When enterprise Voice over IP (VoIP) underpins unified communications (UC) deployments, a phone call is no longer...
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just a phone call: It's a voice session facilitated by presence, elevated from IM, augmented with video conferencing and extended to a mobile device. Recent trends in enterprise telephony spending indicate that UC pros are headed down this path by deploying more sophisticated endpoints and advanced enterprise VoIP services that focus on mobility.
"Vendors have absolutely been selling a lot more endpoints and a lot more higher-end endpoints," said Diane Myers, directing analyst of VoIP and IMS at Infonetics Research. "Above and beyond that, I think we see advanced features and capabilities coming up more and more as key requirements—particularly around mobility."
Despite a sequential 2.3% drop from the first quarter, overall PBX spending—which Infonetics defines as the PBX, software licenses and endpoints—was up by 3.9% in the second quarter of this year, as compared to last year. Internet Protocol (IP) PBXs represented the fastest-growing segment of the market last quarter, with year-over-year spending up 10.6%, Infonetics reported.
Avaya, the market leader in revenue for the past three quarters, has found that customers are "looking to leverage the technology in a different way," according to Nancy Maluso, vice president of UC at Avaya. Whereas the first wave of enterprise VoIP adoption focused on IT needs and cost savings around SIP trunking, customers are now looking to deploy advanced enterprise VoIP services to meet business needs around mobility and disaster recovery (DR), she said. Additionally, Avaya customers that only deployed enterprise VoIP in the core have pushed those investments out to the edge with more IP endpoints, Maluso said.
"The number of lines [we sell] isn't changing, but the average spend and type of spend is," she said.
Cisco Systems led the market last quarter in the number of lines shipped—1.79 million versus Avaya's 1.72 million—and has recently reported two- to threefold increases in sales of video-enabled IP phones, Myers said. Standard IP desk phone shipments show no signs of slowing either, according to Tom Puorro, director of product management at Cisco.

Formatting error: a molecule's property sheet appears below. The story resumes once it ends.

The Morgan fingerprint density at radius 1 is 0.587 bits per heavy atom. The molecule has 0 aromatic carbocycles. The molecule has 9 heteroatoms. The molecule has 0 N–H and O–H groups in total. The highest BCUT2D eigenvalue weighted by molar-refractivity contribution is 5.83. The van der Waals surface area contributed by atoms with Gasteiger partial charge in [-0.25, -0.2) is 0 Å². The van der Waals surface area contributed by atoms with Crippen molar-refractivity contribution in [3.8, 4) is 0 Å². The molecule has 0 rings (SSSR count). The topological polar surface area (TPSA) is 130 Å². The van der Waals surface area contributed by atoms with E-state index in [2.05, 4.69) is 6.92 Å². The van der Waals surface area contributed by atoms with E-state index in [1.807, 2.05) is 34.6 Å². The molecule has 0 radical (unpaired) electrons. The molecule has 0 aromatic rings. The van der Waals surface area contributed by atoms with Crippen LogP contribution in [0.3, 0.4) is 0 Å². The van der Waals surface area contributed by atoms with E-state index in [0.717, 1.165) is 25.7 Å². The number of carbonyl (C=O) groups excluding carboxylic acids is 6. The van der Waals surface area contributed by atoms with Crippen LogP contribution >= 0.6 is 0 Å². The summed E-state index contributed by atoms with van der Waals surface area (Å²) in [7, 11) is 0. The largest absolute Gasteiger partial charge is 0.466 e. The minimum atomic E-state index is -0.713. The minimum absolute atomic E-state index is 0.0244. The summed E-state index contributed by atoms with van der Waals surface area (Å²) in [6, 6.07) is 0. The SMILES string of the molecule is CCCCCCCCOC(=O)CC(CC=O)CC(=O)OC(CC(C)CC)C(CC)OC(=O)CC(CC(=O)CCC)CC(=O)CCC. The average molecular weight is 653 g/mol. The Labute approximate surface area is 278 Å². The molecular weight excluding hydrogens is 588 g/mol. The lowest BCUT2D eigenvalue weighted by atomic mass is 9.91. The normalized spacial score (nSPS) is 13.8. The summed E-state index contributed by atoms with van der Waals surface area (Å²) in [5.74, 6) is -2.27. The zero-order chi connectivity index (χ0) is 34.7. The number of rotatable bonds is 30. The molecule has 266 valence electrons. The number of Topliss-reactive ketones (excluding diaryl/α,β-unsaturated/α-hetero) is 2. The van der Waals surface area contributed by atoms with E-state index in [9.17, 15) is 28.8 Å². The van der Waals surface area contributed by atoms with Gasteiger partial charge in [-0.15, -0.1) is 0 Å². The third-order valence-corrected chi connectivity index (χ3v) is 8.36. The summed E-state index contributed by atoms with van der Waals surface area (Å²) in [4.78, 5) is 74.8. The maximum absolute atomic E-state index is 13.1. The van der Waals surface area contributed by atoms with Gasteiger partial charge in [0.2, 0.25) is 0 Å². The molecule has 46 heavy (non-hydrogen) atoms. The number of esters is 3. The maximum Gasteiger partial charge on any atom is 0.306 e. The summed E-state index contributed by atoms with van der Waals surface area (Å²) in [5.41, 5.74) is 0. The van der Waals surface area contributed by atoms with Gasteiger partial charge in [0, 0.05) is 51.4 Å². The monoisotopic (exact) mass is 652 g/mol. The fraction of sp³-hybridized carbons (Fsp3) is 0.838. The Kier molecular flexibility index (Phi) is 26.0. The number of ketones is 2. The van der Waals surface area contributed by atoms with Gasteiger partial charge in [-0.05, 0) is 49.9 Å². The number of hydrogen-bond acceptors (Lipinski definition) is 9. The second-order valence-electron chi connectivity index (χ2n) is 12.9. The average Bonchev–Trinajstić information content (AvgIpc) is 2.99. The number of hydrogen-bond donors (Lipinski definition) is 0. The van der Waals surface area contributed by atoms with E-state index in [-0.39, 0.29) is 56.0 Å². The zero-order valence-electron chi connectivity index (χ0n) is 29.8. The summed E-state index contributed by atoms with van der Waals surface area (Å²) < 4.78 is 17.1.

"I've sold more IP phones in the last couple years than ever, and [the pace of those sales] is accelerating," Puorro said. "People still buy them."
Mobility now a requirement in enterprise VoIP purchases
UC pros are also seeking advanced enterprise VoIP services for mobile devices as users demand more UC support for smartphones and tablets, whether those devices are corporate-liable or part of a Bring Your Own Device (BYOD) initiative, Myers said.
"People want to be able to extend the features and capabilities [of the PBX] for their employees and enable them on a mobile device," she said. "That's a growing requirement, and that's not going away."
Enterprises' mobility requirements have advanced beyond support for find me/follow me services and voice over Wi-Fi, according to Mark Bissell, director of product marketing at Cisco. Instead, there is a "huge demand" for enterprise VoIP services that integrate with other mobile UC applications and support Android and iOS mobile operating systems, he said.
If you're an enterprise, there's no better time to be shopping around and getting bids [for PBXs] because it is so competitive.
Directing Analyst, Infonetics Research
"A lot of that—the single-number reach—has been around, quite frankly, for a decade," Bissell said. "But now I think the more intelligent, more powerful endpoint devices—the tablets, the smartphones—have taken people away from [communicating in] the traditional PC environment ... and we're starting to see the explosion of mobile computing. [Enterprises] are looking to adapt to and integrate the communications experience into those interfaces."
Mobile enterprise VoIP services may have taken off with early adopters, but most Avaya customers did not deploy them when they first became available, said Avaya's Maluso. But integrating those services with mobile UC applications has encouraged more mainstream adoption and adoption of more advanced mobile services, she said.
"In traditional industries like utilities, hospitals and manufacturing, telephony was not really strategic ... because their work doesn't happen on the phone," Maluso said. "But what they're learning is—in the case of utilities—that video [calls] will help them because if they can't get to a distant location and see what's going on, seeing the water main is more useful than calling [someone at] the water main."
UC and enterprise VoIP integration calls for simpler systems
Although enterprises are buying more advanced enterprise VoIP services, there's a parallel demand for more simplified front- and back-end systems, Myers said. The complexity of integrating traditional enterprise VoIP services with advanced desktop and mobile UC applications is driving that demand, she said. The economic downturn also continues to take its toll on IT staffing, Myers added.
"People are absolutely looking for things that aren't complicated," she said. "I'm not talking about plug-and-play, but they want something that's relatively simple to use ... and they don't want to need a PhD to get it up and running."
As a result of all of these trends and demands, the PBX market has become extremely competitive—to UC pros' advantage, Myers said.
"There's so much promotional action and bundling going on," she said. "If you're an enterprise, there's no better time to be shopping around and getting bids because it is so competitive. You're going to get a lot for your money ... and much more than a PBX."
Let us know what you think about the story; email: Jessica Scarpati, Senior News Writer.